Washington state is synonymous with apples. So it's no surprise we're leading the mighty resurgence of apple-based alcoholic beverages known as hard cider.
And just like craft beer before it, hard cider is in a frenzy of experimentation with new blends and flavors are constantly appearing. Cidermakers are crafty and creative, and we're seeing that spirit carried over to labels and packaging. So what's the deal with hard cider?
America's Most Popular Beverage
Don't call it a comeback. In Colonial America when much of the water supply was considered unsafe to drink, apple cider was the main beverage during mealtime. From the table of President Washington to the lips of the colonial laborer, cider was being consumed all throughout the day. With just enough alcohol content to make it safer than the water, people would drink it from dawn to dusk, and cider was truly king.
At that time, apples were not the common table fruit we know today. They were predominately sour and used almost exclusively for cider by the settlers. In some midwestern settlements in fact, they were required by law to plant apple (or pear) orchards in order to secure the right to their claimed land. It was during this time the legend of Johnny Appleseed was born, as John "Appleseed" Chapman traveled the country planting nurseries that would become orchards that are said to thrive to this day.
Hard Cider is Dead, Long Live Hard Cider!
The rising popularity of beer, followed by prohibition during the 1920s and 1930s essentially killed hard cider production in the U.S., but it's been experiencing a renaissance for several years. From 2012 to 2013 cider production and its consumers rode a tide of explosive growth, estimated somewhere between 300-400%. Washington naturally leads the way, not only because we're home to so many orchards, producing four times as many apples as any other state, but because Northwesterners truly appreciate artisan and craft alcohol.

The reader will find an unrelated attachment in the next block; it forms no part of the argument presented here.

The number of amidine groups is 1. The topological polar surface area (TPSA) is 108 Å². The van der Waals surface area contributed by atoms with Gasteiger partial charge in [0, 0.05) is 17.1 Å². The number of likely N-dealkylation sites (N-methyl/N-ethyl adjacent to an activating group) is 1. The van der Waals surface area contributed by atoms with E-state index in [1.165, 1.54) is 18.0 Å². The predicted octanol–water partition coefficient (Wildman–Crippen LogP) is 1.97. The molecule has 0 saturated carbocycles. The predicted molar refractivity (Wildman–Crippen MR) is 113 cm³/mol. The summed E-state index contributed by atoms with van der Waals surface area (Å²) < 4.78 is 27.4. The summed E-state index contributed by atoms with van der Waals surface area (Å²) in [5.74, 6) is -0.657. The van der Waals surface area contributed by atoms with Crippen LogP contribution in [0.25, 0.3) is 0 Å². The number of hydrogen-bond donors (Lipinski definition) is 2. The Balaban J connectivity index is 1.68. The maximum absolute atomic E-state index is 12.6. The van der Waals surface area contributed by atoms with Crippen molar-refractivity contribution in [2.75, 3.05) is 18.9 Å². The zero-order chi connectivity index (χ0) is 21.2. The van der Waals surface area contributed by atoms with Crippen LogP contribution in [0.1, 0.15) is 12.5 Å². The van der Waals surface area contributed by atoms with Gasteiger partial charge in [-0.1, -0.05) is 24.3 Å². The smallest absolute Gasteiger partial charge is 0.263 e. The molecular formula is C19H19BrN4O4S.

How You Like Them Apples?
Before apples were brought to America, there were about 350 different kinds of apples. There are now approximately 7,000 different varieties of apples in the U.S., though you'll only find about 20 varieties in grocery stores and markets.
Hard cider isn't traditionally crafted from dessert or "grocery store" apples. It's made from a tart crabapple, and these types of orchards dwindled as cider's popularity dwindled. With the resurgence of cider the demand is overwhelming supply, and new orchards are being planted in response to the shortage. But the enormous variety of apples and the ingenuity of cidermakers means there are indead hard ciders made from dessert apples. In fact, hard ciders are available in a dizzying array of flavors and formulations. It's one of the reasons for its popularity. Cider can be sweet or dry, made with spices, brewed with hops like beer, and produced with seemingly any flavor. Pecan, cinnamon, banana, ginger, raisin, strawberry, brown sugar, spice, pumpkin, caramel, lime, molasses, honey, boysenberry, nutmeg, cherry, blackberry, vanilla, maple syrup, blueberry, spearmint, and on and on.
An Apple a Day Hasn't Kept the Taxman at Bay
Though served and distributed like beer, hard cider is taxed at a much higher rate, closer to wine or champagne, due to its high alcohol content and carbonation. Washington and New York legislators are both considering cutting cideries a tax break.
If you haven't ventured into the world of hard cider, take a pause during your next grocery run and you may be surprised at how many ciders have appeared in the cooler. Sure there will be hits and misses, but in the spirit of northwest curiosity it might be time to try something new, and support a growing Washington industry at the same time.
Advanced Labels is proud to be an Allied Supply Member of the Northwest Cider Association. Formed in 2010, the Northwest Cider Association brings cideries and cider lovers together to share knowledge, experience and live the Northwest cider culture.